Thursday, January 18, 2007


“I intend to move forward with the committee’s review of all aspects of this program’s legality and effectiveness.” --Democratic Senator John D. Rockefeller IV, head of the Senate Intelligence Committee, yesterday. (NYT, 01.17.2007)

"The president must fully inform Congress and the American people about the contours...authorizing the surveillance program but also the program itself."
--Sen. Patrick Leahy at today's Judiciary Committe hearings.

Washington D.C.--It's official: The New York Times, and virtually every wire service, are reporting that "it's over." I didn't write on this yesterday, because it didn't seem legitimate, but today's news seems to confirm this has happened. With oncoming oversight, hearings, and investigations, it's unlikely the Bush administration would have survived the total exposure of the program:
"The Bush administration, in a surprise reversal, said on Wednesday that it had agreed to give a secret court jurisdiction over the National Security Agency’s wiretapping program and would end its practice of eavesdropping without warrants on Americans suspected of ties to terrorists." (NYT, 01.17.2007)
One question: Democratic Senator Patrick Leahy (D-VT) has commented that an infrastructure of databases holding the information already gathered on American citizens exists. What's going to happen to this infrastructure and the information therein?

Americans should breathe more easily that Senator Leahy heads this committee and the hearings--he voted against virtually every questionable-action in the "War on Terror" the Bush administration has forwarded, including the approval for the war in Iraq and questionable sections of the Patriot Acts.
But, the New York Times knew about the program for at least a year when they finally revealed its existence autumn of 2005. They aren't heroes in this at all, and their role in the continuation of the programs should be investigated thoroughly.

The information should all be destroyed, nothing less will do. It seems that Alberto "Speedy" Gonzales (Eppa, eppa!) was scheduled to speak before the House Judiciary Committee today--headed by one Patrick Leahy, the man Vice President Cheney told, "Go fuck yourself." The illegal program always violated the 1978 FISA law that requires oversight from the "secret court" (not anymore) for approval of warrants to do said surveillance--it upholds the Fourth amendment, while the Bush administration does not.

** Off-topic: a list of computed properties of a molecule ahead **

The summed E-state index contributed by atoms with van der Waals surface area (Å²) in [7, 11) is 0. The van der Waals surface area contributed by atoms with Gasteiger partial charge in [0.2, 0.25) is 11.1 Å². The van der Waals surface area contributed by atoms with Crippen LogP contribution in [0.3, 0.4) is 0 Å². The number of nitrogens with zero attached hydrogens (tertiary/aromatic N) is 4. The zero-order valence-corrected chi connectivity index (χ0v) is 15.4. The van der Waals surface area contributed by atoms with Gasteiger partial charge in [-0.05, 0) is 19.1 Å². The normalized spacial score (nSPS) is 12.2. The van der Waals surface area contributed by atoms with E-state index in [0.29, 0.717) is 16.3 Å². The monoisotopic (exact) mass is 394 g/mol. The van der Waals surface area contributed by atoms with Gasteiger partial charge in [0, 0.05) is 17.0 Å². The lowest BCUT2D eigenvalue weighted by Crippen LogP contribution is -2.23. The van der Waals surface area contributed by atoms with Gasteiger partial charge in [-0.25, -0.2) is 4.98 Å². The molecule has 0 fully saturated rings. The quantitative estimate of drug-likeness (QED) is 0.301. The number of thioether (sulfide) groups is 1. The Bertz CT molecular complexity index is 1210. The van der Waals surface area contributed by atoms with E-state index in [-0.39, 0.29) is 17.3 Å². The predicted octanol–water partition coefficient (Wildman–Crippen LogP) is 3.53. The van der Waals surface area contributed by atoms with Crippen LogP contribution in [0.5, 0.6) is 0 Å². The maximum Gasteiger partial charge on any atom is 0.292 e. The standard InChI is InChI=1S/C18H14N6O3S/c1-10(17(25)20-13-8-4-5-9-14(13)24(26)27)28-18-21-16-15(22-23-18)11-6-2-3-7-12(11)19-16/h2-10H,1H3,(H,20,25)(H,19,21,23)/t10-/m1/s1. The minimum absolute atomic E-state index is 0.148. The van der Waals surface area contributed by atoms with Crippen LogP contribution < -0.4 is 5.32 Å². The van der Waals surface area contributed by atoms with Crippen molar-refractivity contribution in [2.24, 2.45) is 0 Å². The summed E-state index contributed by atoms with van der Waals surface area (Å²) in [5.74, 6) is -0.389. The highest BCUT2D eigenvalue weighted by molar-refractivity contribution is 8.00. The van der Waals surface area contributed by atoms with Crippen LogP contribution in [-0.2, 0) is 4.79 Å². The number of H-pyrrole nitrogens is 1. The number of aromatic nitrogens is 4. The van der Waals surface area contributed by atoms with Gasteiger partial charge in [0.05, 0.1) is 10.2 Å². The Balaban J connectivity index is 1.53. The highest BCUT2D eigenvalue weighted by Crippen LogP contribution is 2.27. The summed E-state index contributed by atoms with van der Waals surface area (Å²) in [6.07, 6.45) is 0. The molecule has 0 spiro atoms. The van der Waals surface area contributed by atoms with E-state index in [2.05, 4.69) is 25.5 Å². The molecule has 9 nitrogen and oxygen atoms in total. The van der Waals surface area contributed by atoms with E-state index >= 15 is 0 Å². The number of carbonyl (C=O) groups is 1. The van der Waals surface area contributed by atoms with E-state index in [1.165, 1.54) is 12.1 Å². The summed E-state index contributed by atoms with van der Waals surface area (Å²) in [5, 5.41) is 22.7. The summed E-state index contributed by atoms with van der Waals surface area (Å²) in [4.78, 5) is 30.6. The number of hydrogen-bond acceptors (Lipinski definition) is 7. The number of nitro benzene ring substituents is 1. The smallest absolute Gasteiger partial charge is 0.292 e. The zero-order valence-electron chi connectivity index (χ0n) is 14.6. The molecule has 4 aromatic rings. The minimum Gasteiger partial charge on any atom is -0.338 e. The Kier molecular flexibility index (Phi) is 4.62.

Gonzales is getting grilled as I write this, it's entertaining. Here's to more hearings, it's been too long since a GOP President was dragged before Congress. But there had better be substantial-results, and the public would be wise to remember who fights any reforms, sanctions, and convictions where there is sufficient evidence.

The illegal program began in October of 2001--when they knew they could do it. After all, the American public and the GOP-majority gave the President a blank-check, remember? I'm sure those of you who did...don't. We told-you-so. Knowing the administration's MO, this is just a shift, and the court is likely compromised in a way that still allows them to proceed with the program as it has been formerly-constituted, but this is being seen as a "preempt" to deflect damage from the hearings, and to sink an ACLU lawsuit:
A Justice Department official said the department would file a motion with the Court of Appeals for the Sixth Circuit in Cincinnati, arguing that the court’s review of the issue in a lawsuit brought by the American Civil Liberties Union “is now moot” in light of this week’s developments. (ibid)
Only hearings, investigations, broad-declassification, and oversight by Congress will end the warrantless wiretapping programs. It appears that one of the FISA judges has been induced to side-with the administration, but more investigation will be needed to see how the court actually functions now...if it does at all.

This is all a big-problem for the President and his administration, since we can assume they're lying that all of the programs have stopped. Never cry wolf unless there really is one present. So much for the "unitary executive", this toxic ideology is about to end in an ugly way. The Bush administration still contends the program was legal. You, I and every congressperson know that the Bush administration's tendency towards classification was merely a means to provide a cover for illegal-activities and a rollback of our civil liberties.

They tried to seize total power in a democracy. This is treasonous. One has to ask: how-many of the administration's enemies were surveilled?

President Roosevelt is known from past declassifications to have initiated-this behavior in 1940, it has a long-history with the Executive.
I predict the Bush administration added a new-innovation to the Executive-drive for "total information awareness" (TIA)--they used it for insider-trading for themselves and some of their backers.